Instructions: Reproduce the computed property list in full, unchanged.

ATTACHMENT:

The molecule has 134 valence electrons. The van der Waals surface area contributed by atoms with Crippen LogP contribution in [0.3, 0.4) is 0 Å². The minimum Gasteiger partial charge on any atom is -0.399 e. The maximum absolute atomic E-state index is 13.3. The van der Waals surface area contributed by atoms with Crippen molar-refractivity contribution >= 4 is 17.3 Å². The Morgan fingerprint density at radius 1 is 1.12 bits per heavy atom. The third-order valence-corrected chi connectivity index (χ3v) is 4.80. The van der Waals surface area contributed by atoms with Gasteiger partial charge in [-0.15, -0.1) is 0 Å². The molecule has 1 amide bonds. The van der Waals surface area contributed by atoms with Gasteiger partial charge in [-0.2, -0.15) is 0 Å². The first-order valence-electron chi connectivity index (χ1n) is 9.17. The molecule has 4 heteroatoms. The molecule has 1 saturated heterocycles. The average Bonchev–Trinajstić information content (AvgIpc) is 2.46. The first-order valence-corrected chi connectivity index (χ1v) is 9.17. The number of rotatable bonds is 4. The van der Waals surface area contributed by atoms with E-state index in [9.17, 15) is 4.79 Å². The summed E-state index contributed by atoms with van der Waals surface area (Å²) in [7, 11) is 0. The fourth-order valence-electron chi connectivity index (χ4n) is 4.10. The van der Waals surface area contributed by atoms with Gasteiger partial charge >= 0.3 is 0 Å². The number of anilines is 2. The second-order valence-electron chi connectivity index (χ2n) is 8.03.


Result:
The molecule has 134 valence electrons. The van der Waals surface area contributed by atoms with Crippen LogP contribution in [0.3, 0.4) is 0 Å². The minimum Gasteiger partial charge on any atom is -0.399 e. The maximum absolute atomic E-state index is 13.3. The van der Waals surface area contributed by atoms with Crippen molar-refractivity contribution >= 4 is 17.3 Å². The Morgan fingerprint density at radius 1 is 1.12 bits per heavy atom. The third-order valence-corrected chi connectivity index (χ3v) is 4.80. The van der Waals surface area contributed by atoms with Gasteiger partial charge in [-0.15, -0.1) is 0 Å². The molecule has 1 amide bonds. The van der Waals surface area contributed by atoms with Gasteiger partial charge in [-0.2, -0.15) is 0 Å². The first-order valence-electron chi connectivity index (χ1n) is 9.17. The molecule has 4 heteroatoms. The molecule has 1 saturated heterocycles. The average Bonchev–Trinajstić information content (AvgIpc) is 2.46. The first-order valence-corrected chi connectivity index (χ1v) is 9.17. The number of rotatable bonds is 4. The van der Waals surface area contributed by atoms with E-state index in [9.17, 15) is 4.79 Å². The summed E-state index contributed by atoms with van der Waals surface area (Å²) in [7, 11) is 0. The fourth-order valence-electron chi connectivity index (χ4n) is 4.10. The van der Waals surface area contributed by atoms with Gasteiger partial charge >= 0.3 is 0 Å². The number of anilines is 2. The second-order valence-electron chi connectivity index (χ2n) is 8.03.